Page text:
Editorial: City is right to enforce its bed tax guidelines

The Historic Prescott Corvette Show, sponsored by Prescott Vette Sette, is downtown Saturday.

Courier file photo

The Historic Prescott Corvette Show, sponsored by Prescott Vette Sette, is downtown Saturday.

photo

Tourism Grant Allocations in Prescott for the past two years and the recommendation for next year.

For years, we have reported on events that received a Tourism Grant Allocation from the City of Prescott. In nearly every story we have reported that the money came with this warning:

This is a temporary grant intended to help you get your event started, do not count on it every year. Also, the money is to be used to market your event to people outside the immediate market.

The Tourism Advisory Committee made its recommendations to City Council this week, recommending to award grants to 10 different events.

In the packet to Council, they included this:

“TAC followed the guidelines to the letter this year, therefore organizations that projected a small marketing budget were awarded a lower amount, even if they were awarded more in the past. As a result, overall, allocations are down this year by 37 percent to $25,350.”

The Transient Lodging Tax, better known as the bed tax, is a 3 percent tax on hotel stays. The city is projecting to raise $820,000 from that tax this year and this is where the revenue comes for the grants.

The revenue is also used to market the city in advertising and for sponsorships of local events that bring in tourists, such as the Whiskey Off-Road ($30,000) or Frontier Days Rodeo ($20,000).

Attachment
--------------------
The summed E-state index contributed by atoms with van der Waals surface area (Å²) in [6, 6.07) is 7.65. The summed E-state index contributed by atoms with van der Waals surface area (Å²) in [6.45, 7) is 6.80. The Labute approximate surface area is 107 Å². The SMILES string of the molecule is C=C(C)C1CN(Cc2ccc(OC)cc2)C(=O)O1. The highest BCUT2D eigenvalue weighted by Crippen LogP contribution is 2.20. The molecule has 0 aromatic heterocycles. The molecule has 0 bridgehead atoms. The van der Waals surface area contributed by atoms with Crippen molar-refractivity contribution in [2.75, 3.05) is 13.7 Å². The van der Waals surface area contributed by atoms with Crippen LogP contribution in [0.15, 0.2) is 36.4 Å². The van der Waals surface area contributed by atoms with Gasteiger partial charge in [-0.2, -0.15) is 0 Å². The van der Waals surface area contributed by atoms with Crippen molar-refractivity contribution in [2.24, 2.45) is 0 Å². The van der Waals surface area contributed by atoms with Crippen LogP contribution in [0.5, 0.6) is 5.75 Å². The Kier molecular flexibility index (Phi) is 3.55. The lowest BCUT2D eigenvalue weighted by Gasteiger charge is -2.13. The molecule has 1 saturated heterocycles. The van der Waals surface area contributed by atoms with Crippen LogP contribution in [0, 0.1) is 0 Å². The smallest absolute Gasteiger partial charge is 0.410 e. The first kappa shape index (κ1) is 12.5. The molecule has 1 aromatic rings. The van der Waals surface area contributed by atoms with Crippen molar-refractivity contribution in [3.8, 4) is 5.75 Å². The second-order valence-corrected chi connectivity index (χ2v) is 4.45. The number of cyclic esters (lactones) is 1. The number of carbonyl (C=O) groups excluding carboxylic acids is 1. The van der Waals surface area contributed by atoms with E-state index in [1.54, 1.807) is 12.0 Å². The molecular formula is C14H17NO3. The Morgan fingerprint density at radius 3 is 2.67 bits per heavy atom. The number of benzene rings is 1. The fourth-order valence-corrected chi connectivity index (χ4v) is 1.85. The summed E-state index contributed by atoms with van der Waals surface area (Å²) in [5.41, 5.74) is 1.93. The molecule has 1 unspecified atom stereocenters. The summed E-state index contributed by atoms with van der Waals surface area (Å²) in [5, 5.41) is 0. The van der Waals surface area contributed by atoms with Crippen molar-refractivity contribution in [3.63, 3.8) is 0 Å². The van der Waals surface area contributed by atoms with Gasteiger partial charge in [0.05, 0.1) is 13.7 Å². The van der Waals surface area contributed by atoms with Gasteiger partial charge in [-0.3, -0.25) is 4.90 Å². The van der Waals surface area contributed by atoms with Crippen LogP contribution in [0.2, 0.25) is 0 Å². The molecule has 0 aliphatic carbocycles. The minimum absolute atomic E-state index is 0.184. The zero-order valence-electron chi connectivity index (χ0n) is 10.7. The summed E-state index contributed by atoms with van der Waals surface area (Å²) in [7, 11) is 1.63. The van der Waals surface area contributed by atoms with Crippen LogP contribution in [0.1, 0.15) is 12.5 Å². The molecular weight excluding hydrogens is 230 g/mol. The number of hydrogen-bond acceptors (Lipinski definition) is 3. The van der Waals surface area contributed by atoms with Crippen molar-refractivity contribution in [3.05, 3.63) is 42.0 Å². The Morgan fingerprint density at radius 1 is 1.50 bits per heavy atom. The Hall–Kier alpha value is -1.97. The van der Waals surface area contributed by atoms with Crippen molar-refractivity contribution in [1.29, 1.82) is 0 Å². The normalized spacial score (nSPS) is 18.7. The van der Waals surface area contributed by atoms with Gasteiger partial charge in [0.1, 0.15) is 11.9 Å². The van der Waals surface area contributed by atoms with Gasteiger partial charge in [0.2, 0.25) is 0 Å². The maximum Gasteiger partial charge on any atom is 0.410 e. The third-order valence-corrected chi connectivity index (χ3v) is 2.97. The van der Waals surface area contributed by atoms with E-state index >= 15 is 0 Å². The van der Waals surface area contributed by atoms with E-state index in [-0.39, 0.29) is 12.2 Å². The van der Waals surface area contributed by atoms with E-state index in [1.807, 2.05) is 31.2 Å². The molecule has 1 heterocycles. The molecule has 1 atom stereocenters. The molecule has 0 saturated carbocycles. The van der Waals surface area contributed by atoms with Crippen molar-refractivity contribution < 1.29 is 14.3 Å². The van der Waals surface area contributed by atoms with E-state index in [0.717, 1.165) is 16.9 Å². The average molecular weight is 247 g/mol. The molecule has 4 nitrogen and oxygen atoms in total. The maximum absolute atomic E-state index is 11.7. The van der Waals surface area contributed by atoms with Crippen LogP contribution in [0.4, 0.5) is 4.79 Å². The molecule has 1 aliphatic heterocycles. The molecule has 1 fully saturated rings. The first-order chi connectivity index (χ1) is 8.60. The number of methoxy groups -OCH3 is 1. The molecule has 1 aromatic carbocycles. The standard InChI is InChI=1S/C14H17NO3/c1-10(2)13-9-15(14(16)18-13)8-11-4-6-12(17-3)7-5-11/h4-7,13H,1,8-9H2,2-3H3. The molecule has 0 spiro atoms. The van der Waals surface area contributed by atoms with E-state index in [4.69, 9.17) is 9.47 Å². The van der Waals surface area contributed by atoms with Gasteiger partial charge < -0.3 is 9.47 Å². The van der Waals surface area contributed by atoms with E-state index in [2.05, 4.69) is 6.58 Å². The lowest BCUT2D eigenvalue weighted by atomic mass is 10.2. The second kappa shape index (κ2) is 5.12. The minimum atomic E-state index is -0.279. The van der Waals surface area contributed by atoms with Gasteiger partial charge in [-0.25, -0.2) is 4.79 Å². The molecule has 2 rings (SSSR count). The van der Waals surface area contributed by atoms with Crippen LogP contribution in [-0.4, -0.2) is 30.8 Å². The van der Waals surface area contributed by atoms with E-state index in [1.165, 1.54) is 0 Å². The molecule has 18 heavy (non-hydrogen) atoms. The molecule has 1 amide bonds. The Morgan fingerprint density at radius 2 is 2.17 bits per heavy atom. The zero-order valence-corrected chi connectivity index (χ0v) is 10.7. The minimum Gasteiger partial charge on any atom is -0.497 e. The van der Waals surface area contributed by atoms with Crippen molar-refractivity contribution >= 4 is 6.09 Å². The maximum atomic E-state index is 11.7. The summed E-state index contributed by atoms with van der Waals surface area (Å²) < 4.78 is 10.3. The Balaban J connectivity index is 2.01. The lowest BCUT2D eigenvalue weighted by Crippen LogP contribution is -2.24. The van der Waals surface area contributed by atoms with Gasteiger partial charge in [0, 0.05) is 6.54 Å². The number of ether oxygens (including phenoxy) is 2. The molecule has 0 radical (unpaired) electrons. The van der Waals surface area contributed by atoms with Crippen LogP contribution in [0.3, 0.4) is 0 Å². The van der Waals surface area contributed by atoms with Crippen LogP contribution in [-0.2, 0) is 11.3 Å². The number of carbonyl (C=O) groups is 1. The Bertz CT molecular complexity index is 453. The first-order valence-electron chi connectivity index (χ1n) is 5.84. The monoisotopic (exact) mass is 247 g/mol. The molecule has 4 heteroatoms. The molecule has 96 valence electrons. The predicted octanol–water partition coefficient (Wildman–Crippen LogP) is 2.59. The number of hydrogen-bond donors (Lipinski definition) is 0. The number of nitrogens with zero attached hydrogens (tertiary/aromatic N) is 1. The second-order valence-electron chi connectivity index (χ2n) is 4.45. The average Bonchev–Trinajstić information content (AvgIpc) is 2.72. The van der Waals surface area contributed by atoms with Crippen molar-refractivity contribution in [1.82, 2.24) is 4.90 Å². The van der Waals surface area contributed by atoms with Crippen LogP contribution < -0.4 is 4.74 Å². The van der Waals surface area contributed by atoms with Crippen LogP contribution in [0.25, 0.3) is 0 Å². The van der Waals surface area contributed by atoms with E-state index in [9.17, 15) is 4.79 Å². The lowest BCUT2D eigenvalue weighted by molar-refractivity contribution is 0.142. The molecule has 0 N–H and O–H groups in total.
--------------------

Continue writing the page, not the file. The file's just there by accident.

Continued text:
One of the events they recommended get a smaller grant is the Corvette Car Show, which is scheduled for September. Last year this event received a grant of $3,900. This year’s recommendation is for $200.

The event brings in Corvette owners from far outside our region. Corvette owners stay at our hotels, and eat at our restaurants. And as anyone who has attended the event in the past will tell you, it’s remarkable to see so many Corvettes take over downtown.

Prescott is better for having this event. The organizers donate money to charity, but it’s not cheap to stage. They have to rent barricades and portable toilets.

Without the grant, they will have less money to give to charity.

The grant was not intended to pay for barricades and port-a-johns. It is intended to bring people who may not know a lot about Prescott here so they can see what a wonderful community this is for the first time and hopefully return, bringing others with them.

The Corvette owners already know that. If the Corvette event wishes more grant money in the future, all they have to do is spend more on marketing the event outside this market.

The TAC recommended 10 events receive grants, including one that has not received a grant before, the 12th annual Intertribal Powwow ($5,000).

We understand the shock Corvette Car Show organizers feel, and appreciate their event. But the grant has a very specific purpose and their event is not using it for that purpose.

In that case, the city is right to cut back the size of the grant.